Review: Professional Codeigniter
Having being using Codeigniter for a few simple projects, and really consider myself a CI newbie, I scooped up this book when I saw in at my local library, hoping for more insights into this wonderful framework. Instead I was left disappointed.
Written by Thomas Myer, this book has 10 chapters that walks the reader through the world of Codeigniter programming. It takes a unique approach of showcasing a client-programmer scenario. Throughout the chapters, you’ll be peppered with meetings with a hypothetical business owner named Claudia, who wants to build an online shopping site. You will get to witness the whole development cycle from gathering requirements to launching the end product.
The first three chapters introduces Codeigniter and the world of MVC (or Model-View-Controller), and the Agile development methodology. For someone like me who have no idea about Agile, it was at least a good read and a good introduction to what seems to be another rapid development approach.
Following on from the those chapters, you get into the meat of the book from chapter four onward. Here, the book walks you through building your client’s website, starting with the main public facing website and moving to the administrative screens, the shopping cart, dashboards and so on. All the while, illustrating the whole process with codes and simple screenshots.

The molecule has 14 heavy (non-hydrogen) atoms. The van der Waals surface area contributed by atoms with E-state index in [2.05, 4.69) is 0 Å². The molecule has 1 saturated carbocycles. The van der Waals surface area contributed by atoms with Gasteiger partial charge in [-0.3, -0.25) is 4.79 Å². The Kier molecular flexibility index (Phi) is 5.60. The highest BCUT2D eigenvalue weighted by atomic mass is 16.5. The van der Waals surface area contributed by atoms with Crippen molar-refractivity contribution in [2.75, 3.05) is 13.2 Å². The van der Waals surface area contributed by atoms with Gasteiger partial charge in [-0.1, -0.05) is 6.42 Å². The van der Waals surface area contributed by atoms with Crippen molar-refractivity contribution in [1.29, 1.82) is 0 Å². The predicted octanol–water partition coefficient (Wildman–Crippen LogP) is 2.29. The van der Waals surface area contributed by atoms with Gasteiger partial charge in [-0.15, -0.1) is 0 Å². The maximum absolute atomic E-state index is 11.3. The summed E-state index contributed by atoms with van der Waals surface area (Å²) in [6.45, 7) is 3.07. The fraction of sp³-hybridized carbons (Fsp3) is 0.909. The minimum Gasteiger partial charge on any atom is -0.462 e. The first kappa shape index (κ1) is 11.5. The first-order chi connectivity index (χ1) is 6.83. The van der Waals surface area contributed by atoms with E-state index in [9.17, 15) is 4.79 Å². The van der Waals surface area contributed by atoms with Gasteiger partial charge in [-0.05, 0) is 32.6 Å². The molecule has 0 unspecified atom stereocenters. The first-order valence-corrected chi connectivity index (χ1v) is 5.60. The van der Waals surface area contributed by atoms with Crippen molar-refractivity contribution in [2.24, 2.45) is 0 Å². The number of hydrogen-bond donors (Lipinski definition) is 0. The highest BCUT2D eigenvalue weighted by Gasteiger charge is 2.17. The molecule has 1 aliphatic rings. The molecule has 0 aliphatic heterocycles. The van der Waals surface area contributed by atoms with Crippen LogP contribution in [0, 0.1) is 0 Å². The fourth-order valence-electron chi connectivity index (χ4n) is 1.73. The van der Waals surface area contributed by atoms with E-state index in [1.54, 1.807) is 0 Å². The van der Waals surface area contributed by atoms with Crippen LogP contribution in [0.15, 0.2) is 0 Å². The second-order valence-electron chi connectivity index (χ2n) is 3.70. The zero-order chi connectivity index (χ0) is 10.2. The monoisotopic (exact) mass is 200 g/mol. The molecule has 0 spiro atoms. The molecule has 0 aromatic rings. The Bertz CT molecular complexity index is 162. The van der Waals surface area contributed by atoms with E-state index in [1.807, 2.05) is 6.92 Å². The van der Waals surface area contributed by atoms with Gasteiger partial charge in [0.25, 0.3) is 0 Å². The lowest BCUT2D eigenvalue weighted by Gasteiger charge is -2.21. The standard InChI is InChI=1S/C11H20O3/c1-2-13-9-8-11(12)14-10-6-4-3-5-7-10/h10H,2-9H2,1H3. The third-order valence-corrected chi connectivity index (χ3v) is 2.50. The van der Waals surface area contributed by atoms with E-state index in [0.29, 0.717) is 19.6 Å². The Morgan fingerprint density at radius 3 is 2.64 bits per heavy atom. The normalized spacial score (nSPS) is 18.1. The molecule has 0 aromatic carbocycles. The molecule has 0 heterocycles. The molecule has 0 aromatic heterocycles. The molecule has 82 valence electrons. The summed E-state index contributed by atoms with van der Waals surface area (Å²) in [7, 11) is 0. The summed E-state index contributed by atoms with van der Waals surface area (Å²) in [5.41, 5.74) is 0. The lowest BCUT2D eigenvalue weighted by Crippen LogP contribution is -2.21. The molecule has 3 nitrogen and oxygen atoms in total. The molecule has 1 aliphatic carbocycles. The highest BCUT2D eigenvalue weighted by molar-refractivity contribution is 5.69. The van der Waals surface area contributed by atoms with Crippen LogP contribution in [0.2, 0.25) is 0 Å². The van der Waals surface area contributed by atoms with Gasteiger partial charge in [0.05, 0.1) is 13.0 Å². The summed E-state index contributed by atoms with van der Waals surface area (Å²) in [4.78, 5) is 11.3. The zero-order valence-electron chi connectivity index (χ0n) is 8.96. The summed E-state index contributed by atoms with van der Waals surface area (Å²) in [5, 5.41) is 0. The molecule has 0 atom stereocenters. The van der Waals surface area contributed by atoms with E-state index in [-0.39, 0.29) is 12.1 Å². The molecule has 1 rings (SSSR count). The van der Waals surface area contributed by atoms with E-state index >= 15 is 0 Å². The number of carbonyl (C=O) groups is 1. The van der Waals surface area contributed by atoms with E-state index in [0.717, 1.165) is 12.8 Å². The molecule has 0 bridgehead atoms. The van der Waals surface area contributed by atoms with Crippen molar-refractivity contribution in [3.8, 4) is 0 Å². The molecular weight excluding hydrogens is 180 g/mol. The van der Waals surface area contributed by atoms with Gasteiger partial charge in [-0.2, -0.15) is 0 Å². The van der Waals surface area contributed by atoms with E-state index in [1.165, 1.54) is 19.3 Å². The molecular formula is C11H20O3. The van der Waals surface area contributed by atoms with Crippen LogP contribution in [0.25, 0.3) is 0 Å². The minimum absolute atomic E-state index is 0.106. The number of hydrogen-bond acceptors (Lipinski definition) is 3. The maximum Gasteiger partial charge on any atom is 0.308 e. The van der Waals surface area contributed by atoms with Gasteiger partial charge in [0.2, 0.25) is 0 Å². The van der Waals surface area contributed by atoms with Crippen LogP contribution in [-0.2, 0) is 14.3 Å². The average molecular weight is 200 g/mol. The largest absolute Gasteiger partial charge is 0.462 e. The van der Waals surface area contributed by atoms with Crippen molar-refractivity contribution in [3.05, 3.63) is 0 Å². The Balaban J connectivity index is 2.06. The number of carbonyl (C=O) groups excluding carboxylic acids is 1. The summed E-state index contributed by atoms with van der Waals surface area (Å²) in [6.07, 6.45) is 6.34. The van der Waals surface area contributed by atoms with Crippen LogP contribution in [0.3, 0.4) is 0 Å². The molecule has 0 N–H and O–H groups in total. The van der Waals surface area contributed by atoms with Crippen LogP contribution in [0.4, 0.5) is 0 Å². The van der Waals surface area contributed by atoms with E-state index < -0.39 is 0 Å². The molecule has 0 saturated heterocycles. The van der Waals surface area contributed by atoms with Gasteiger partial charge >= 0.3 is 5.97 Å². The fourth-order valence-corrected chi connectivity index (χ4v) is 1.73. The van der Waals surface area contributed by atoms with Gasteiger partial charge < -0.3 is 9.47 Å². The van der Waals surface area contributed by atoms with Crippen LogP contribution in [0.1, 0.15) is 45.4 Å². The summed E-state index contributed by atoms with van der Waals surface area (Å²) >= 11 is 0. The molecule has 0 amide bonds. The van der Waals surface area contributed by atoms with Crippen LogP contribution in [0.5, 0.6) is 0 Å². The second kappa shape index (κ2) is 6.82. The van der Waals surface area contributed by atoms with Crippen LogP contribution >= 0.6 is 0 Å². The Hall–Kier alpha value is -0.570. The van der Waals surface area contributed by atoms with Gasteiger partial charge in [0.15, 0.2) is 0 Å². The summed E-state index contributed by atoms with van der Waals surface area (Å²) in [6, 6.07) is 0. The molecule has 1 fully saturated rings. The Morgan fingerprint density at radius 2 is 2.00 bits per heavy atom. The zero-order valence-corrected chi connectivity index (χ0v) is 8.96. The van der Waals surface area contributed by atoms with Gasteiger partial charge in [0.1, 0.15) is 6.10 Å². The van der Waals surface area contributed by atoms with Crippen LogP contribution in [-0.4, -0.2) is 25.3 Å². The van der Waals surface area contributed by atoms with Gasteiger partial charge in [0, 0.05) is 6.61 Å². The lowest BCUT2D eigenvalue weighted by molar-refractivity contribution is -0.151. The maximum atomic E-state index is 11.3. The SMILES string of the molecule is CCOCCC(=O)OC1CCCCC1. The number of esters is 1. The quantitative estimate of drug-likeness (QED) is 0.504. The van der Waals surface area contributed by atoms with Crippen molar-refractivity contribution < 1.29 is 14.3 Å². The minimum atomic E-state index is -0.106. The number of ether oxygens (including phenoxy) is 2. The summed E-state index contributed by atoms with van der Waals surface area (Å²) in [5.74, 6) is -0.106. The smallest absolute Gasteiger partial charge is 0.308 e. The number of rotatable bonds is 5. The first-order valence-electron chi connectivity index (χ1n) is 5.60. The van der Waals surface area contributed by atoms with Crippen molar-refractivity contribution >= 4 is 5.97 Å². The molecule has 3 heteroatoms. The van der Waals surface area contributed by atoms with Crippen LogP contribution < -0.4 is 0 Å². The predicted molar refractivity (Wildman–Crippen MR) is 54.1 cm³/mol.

In the meantime, Claudia hangs in the background and occassionally pops-up to change her mind about something, and the author showing how easy it is to go back and work in the new requirements – thanks to Codeigniter and the Agile methodology!
The book closes out in chapter nine and ten on security and performance issues, and finally launching Claudia’s shopping site.
So is this worth a buy?
Codeigniter might be new to me, but PHP is not, and this book has little to offer me. It looks like it is squarely targetted at PHP and CI beginners, but sadly even that doesn’t appeal. It reads like a bad journal, with Codeigniter being the supporting character, in the author’s quest to build Claudia’s e-com website. After awhile, I don’t really care what Claudia wants! It doesn’t really deserve the word “Professional” in the title, which is a shame really.
Codeigniter is much more than what this book spells out. Best practices like extending native libraries, abstractions using libraries and helpers, even topics like access-control, working with ajax are sorely missed. A good book that covers such best practices and approaches would be a good sell.
Personally, I won’t buy this book nor would I recommend this to PHP developers of any level looking at CI. I got a lot more insights into CI from the wonderful CI User Guide, and from the many excellent postings within the CI discussion boards, than I did from this book.
Final verdict? Do something more worthwhile with your time!
In: Book Review · Tagged with: codeigniter, reviews